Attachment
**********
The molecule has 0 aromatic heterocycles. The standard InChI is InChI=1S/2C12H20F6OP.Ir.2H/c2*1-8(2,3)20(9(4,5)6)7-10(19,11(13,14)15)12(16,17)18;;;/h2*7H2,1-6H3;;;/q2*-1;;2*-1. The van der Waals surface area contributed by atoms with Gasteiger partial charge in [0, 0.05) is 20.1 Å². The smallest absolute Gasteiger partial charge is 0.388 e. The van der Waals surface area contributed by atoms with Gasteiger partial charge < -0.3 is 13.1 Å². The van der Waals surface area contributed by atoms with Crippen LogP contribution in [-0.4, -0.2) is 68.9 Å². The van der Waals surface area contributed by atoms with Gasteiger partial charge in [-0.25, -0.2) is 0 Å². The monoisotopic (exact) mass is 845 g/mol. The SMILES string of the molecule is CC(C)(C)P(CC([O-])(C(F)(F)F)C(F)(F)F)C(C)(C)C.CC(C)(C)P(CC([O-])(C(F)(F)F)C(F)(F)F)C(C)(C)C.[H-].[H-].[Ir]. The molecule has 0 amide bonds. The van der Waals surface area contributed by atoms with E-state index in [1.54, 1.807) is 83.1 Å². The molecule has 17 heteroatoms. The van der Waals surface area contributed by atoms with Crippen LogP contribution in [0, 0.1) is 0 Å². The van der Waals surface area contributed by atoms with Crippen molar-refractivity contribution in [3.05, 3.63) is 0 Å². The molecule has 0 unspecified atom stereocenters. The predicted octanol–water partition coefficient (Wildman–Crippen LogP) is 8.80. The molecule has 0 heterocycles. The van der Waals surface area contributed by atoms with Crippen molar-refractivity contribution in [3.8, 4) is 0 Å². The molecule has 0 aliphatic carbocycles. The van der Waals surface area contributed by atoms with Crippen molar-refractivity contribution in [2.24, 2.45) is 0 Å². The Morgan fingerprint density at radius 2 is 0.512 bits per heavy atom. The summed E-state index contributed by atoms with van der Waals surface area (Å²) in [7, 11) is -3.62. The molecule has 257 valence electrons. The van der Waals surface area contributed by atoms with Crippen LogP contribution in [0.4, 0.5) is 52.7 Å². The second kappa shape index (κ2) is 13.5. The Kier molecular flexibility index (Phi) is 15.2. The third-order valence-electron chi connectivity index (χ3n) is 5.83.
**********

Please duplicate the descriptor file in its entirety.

The molecule has 0 aromatic heterocycles. The standard InChI is InChI=1S/2C12H20F6OP.Ir.2H/c2*1-8(2,3)20(9(4,5)6)7-10(19,11(13,14)15)12(16,17)18;;;/h2*7H2,1-6H3;;;/q2*-1;;2*-1. The van der Waals surface area contributed by atoms with Gasteiger partial charge in [0, 0.05) is 20.1 Å². The smallest absolute Gasteiger partial charge is 0.388 e. The van der Waals surface area contributed by atoms with Gasteiger partial charge < -0.3 is 13.1 Å². The van der Waals surface area contributed by atoms with Crippen LogP contribution in [-0.4, -0.2) is 68.9 Å². The van der Waals surface area contributed by atoms with Gasteiger partial charge in [-0.25, -0.2) is 0 Å². The monoisotopic (exact) mass is 845 g/mol. The SMILES string of the molecule is CC(C)(C)P(CC([O-])(C(F)(F)F)C(F)(F)F)C(C)(C)C.CC(C)(C)P(CC([O-])(C(F)(F)F)C(F)(F)F)C(C)(C)C.[H-].[H-].[Ir]. The molecule has 0 amide bonds. The van der Waals surface area contributed by atoms with E-state index in [1.54, 1.807) is 83.1 Å². The molecule has 17 heteroatoms. The van der Waals surface area contributed by atoms with Crippen LogP contribution in [0, 0.1) is 0 Å². The van der Waals surface area contributed by atoms with Crippen molar-refractivity contribution in [3.05, 3.63) is 0 Å². The molecule has 0 unspecified atom stereocenters. The predicted octanol–water partition coefficient (Wildman–Crippen LogP) is 8.80. The molecule has 0 heterocycles. The van der Waals surface area contributed by atoms with Crippen molar-refractivity contribution in [3.8, 4) is 0 Å². The molecule has 0 aliphatic carbocycles. The van der Waals surface area contributed by atoms with Crippen molar-refractivity contribution in [2.24, 2.45) is 0 Å². The Morgan fingerprint density at radius 2 is 0.512 bits per heavy atom. The summed E-state index contributed by atoms with van der Waals surface area (Å²) in [7, 11) is -3.62. The molecule has 257 valence electrons. The van der Waals surface area contributed by atoms with Crippen LogP contribution in [0.4, 0.5) is 52.7 Å². The second kappa shape index (κ2) is 13.5. The Kier molecular flexibility index (Phi) is 15.2. The third-order valence-electron chi connectivity index (χ3n) is 5.83.